The Origin of Black Friday You Probably Should Know About to Sound Smarter

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Black Friday started in the US and is the day after Thanksgiving where people wake up extra early and queue outside their favourite stores because shop owners will give really amazing discounts on this day.

It’s spread to the rest of the world, and even here in Singapore, stores both online and offline are giving huge discount bundles that have driven Singaporean shoppers into a fervour.

In 2020, it falls on 27 November 2019, so prepare your wallet for it, my friend.

But have you ever wondered what the true story behind Black is Friday?

I mean, given the great deals offered by stores on that day, it makes little sense that such an awesome day would be given a name with such negative connotations, right?

Well, the story goes that when businesses are not making any profit, they’re in the red while any profit earned will place them in the black which means they’re earning money.

The story goes that for the first three quarters of the year, stores typically do not earn enough and are usually in the red but on the day after Thanksgiving, people wake up and proceeded to do their Christmas shopping with the stores, bringing them business and allowing them to earn enough to make a profit.

And hence, the term, “Black Friday” was coined simply because it’s the day most stores turn from being in the red to be in the black.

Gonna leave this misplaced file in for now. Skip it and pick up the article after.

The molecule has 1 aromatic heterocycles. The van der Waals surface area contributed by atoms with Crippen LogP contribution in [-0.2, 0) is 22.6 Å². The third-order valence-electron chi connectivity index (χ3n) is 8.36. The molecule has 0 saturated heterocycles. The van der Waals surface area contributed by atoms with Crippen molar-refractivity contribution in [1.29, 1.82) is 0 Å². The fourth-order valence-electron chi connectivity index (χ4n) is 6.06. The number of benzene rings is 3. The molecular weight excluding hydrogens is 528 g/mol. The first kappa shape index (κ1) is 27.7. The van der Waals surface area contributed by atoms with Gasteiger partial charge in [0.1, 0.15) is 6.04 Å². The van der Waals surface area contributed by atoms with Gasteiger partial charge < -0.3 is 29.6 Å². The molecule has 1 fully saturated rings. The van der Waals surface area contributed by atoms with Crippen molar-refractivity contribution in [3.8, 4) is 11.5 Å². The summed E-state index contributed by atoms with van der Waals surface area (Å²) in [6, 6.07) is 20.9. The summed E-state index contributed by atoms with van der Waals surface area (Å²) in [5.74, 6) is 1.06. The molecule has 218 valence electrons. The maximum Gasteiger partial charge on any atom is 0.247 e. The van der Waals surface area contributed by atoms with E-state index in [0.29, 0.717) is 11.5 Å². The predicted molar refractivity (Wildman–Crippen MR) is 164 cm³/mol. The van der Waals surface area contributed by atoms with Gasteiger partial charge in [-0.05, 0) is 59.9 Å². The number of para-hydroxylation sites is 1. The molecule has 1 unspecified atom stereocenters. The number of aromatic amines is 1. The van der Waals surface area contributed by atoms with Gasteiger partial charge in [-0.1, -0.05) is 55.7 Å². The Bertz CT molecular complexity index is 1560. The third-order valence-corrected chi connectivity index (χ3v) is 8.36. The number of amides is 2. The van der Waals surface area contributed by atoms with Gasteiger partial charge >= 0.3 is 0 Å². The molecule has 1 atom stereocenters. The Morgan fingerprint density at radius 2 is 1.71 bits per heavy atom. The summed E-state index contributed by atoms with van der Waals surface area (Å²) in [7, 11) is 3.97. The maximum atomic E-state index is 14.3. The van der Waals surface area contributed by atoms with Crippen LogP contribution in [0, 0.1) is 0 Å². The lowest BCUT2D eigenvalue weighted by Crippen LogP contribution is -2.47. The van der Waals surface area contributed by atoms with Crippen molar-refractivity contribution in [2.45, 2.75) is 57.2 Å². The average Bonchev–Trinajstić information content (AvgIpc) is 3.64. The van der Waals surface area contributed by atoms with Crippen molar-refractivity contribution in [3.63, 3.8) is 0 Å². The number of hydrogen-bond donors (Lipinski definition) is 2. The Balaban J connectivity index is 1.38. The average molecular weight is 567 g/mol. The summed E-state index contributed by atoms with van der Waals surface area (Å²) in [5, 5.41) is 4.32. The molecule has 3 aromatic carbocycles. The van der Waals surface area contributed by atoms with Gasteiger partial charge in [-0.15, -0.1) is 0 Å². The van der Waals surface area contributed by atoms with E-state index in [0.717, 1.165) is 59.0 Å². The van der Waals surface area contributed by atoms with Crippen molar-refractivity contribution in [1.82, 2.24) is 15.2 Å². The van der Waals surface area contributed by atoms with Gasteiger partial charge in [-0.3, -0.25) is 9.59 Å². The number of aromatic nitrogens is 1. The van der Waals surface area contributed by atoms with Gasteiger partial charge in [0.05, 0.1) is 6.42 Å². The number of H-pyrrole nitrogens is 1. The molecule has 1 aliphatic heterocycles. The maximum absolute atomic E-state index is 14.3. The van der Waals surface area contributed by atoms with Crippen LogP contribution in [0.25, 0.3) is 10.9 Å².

That’s the most common version of the story, but there’s another story that’s, well, not so rosy.

It was said that the term has its roots in the slavery trade, where on that day, slavers buy their slaves at a discount, hence the term. Following the spread of this story, there have been calls for this day to be abolished. Thankfully, this story was proven false after.

Now, we get to the real recorded story behind Black Friday.

This term was first coined in Philadelphia in the 1940s by the police to describe the chaos that took place on that day, with tourists and shoppers flooding the city to catch the big Army-Navy football game held on Saturday annually.

Police officers on that day were not able to take the day off.

In fact, they had to take extra-long shifts as shoplifters and looters took the opportunity to make off with some merchandise and other people getting up to mischief.

To say the entire city is in chaos would be an understatement, and it’s no wonder the police hated that day so much.

It was only in the 1980s that retailers came up with the story about shops turning in profit (red to black) that they were able to remove the negative connotation of the day.


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Since then, Black Friday has turned into a 4-day event, spanning from Friday all the way to Monday, which is incidentally named “Cyber Monday” on account of all the online deals being offered on that day.

So now that you know what’s the deal with Black Friday, don’t forget to keep out for the amazing deals on Cyber Monday!

Featured Image: PopTika / Shutterstock.com